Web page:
He is a businessman, and is growing his offerings, you can also signup for a personal consultation with your work, and get feedback form where he thinks your fit will work best. First you have to get into the jury selection, so no matter what shows you want to do, if the the competition edges you out, you need to know where else to look. It may be plan B, but it's better than not exhibiting, if you are a full time show artist. With many of the top shows you end up with a 20-30% chance of gaining acceptance, therefore, it's nice to apply to multiple shows on weekends and see what your options are. Its a process of elimination, and some luck, since juries can be looking at 1500 applications, with 250 spots open. Recently on another list, questions are going around about how many shows people are applying too, and it seems many are upwards of 50 applications a year, and around 50% acceptance rate was posted.

Thanks for the great answers and insights, everyone. I really appreciate the feedback. I use this site, other sites, and mostly doing shows and talking to other artists - but we've moved, and so I am in somewhat new territory. At any rate, good stuff to think about. Thanks! 

Thank you very much for asking this question!  I am a new member of Art Fair Insider.  After a long blank period, I have just re-started doing art fairs and shows, on top of having moved to a completely different region, I desperately need a reliable resources.  Have a great holidays, everyone!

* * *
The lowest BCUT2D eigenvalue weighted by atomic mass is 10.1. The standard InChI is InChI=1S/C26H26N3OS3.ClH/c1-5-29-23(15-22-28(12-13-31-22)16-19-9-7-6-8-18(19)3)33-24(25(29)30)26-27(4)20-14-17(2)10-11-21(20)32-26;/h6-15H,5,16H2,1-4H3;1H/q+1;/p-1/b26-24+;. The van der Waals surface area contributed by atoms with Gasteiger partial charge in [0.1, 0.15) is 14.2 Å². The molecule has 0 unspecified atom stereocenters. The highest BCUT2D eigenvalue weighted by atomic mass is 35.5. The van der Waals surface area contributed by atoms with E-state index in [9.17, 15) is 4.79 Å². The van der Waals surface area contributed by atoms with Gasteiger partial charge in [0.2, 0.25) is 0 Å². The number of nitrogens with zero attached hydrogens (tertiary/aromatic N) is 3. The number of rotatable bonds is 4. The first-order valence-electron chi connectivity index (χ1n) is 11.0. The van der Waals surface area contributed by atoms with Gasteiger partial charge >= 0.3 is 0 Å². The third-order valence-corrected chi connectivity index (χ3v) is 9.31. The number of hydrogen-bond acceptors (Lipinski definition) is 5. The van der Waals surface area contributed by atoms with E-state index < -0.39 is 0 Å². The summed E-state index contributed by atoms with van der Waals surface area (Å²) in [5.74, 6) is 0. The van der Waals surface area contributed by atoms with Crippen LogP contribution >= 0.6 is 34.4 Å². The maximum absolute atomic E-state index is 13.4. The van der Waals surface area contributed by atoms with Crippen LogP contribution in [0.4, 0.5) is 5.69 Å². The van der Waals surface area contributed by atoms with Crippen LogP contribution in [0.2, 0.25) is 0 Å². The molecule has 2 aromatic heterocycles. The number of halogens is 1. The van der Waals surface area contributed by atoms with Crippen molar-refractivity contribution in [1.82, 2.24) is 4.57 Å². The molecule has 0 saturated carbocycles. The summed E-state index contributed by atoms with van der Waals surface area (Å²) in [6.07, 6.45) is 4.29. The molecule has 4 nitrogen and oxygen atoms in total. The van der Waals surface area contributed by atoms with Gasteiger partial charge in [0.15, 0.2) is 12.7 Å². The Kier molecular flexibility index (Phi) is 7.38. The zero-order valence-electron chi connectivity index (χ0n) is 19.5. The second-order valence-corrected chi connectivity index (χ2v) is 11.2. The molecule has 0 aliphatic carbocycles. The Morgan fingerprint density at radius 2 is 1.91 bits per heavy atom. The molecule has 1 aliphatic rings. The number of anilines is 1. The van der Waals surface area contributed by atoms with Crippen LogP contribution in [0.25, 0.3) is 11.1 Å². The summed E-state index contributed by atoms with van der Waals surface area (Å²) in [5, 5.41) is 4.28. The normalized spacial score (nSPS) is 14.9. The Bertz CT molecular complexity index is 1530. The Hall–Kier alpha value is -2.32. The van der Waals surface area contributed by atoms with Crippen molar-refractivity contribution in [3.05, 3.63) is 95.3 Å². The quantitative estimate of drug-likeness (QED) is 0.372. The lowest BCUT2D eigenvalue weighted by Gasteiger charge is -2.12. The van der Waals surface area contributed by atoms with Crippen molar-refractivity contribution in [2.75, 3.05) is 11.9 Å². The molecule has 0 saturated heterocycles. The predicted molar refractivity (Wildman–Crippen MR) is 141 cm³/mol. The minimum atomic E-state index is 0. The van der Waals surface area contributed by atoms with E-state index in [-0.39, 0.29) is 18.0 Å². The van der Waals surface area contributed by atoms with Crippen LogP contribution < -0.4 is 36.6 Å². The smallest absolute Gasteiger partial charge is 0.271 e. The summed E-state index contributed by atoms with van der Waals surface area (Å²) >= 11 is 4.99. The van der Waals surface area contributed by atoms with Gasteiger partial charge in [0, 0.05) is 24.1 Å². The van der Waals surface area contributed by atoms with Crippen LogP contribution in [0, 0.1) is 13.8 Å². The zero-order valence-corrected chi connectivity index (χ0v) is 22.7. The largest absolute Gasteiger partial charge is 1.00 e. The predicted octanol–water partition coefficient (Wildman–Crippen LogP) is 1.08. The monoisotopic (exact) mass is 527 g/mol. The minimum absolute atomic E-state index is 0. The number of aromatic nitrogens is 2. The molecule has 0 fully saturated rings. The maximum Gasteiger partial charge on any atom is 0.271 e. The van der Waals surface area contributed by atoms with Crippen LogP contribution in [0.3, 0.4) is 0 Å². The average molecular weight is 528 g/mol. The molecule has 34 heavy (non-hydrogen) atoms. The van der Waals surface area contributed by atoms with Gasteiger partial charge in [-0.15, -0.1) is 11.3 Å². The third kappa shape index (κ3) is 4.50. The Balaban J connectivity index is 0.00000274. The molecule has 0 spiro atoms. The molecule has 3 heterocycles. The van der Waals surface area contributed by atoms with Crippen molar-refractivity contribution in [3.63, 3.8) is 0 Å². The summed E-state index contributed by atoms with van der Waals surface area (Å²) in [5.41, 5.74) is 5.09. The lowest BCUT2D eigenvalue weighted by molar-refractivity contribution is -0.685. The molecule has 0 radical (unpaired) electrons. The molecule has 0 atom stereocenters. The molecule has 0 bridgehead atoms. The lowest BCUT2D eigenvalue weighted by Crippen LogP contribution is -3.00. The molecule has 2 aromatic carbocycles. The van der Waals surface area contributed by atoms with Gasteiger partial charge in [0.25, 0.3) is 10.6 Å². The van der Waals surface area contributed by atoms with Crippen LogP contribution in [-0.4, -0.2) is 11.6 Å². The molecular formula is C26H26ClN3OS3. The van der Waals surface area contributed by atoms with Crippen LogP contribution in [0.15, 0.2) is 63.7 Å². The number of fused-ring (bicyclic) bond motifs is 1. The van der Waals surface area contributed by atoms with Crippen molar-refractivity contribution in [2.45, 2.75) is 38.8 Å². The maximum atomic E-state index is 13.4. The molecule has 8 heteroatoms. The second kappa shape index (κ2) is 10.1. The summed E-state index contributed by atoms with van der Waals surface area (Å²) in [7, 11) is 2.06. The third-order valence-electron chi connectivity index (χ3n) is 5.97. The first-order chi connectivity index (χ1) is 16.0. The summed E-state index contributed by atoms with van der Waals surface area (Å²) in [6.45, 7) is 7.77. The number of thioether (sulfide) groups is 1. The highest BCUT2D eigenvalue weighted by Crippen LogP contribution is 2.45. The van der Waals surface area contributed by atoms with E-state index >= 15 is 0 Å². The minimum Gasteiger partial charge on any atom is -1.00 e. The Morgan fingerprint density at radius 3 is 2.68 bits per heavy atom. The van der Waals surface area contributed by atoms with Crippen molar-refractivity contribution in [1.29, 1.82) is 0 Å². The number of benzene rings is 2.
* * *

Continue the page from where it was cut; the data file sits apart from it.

I read this entry this morning and I didn't realize it was an old post and I had already responded but I'd like to expand on my response for the newbies.  I used AFSB from 2005 - 2013 (I think) and I will get it again for the top 200 nationwide once I retire from my day job and can go further.  I found it to be a valuable resource and while there are many more avenues to get reviews these days, no review source has more data.

Pros

Has more valuable data such as percentage of applicants accepted, show maps, and percentage of different media.  You can't always get this information from the show.

I like that the reviews are anonymous.  I think people feel more free to vent about issues when they don't have to fear a show director matching you with a negative review.

It tells me where to find the application.  If a show is not on ZAPP or JAS sometimes that is difficult info to find.

It is invaluable when moving to a new area to find where all the shows are.  

Cons

It is expensive.  It wasn't so bad when I lived in the middle of Florida and could work from only one edition.  Once I moved to Virginia and needed 2 it became quite an expense.

The data on average sales and whether a show is trending up or down is only as good as the data input and with more people depending on online reviews I'm not sure that data is as correct as it used to be.

Shows are now being charged to be in AFSB so some shows are missing.

Thank you, Alison, for the up-date!  

Regarding the "cons" issue, I would imagine/hope Greg is planning on doing something about it. assuming he reads these discussions?!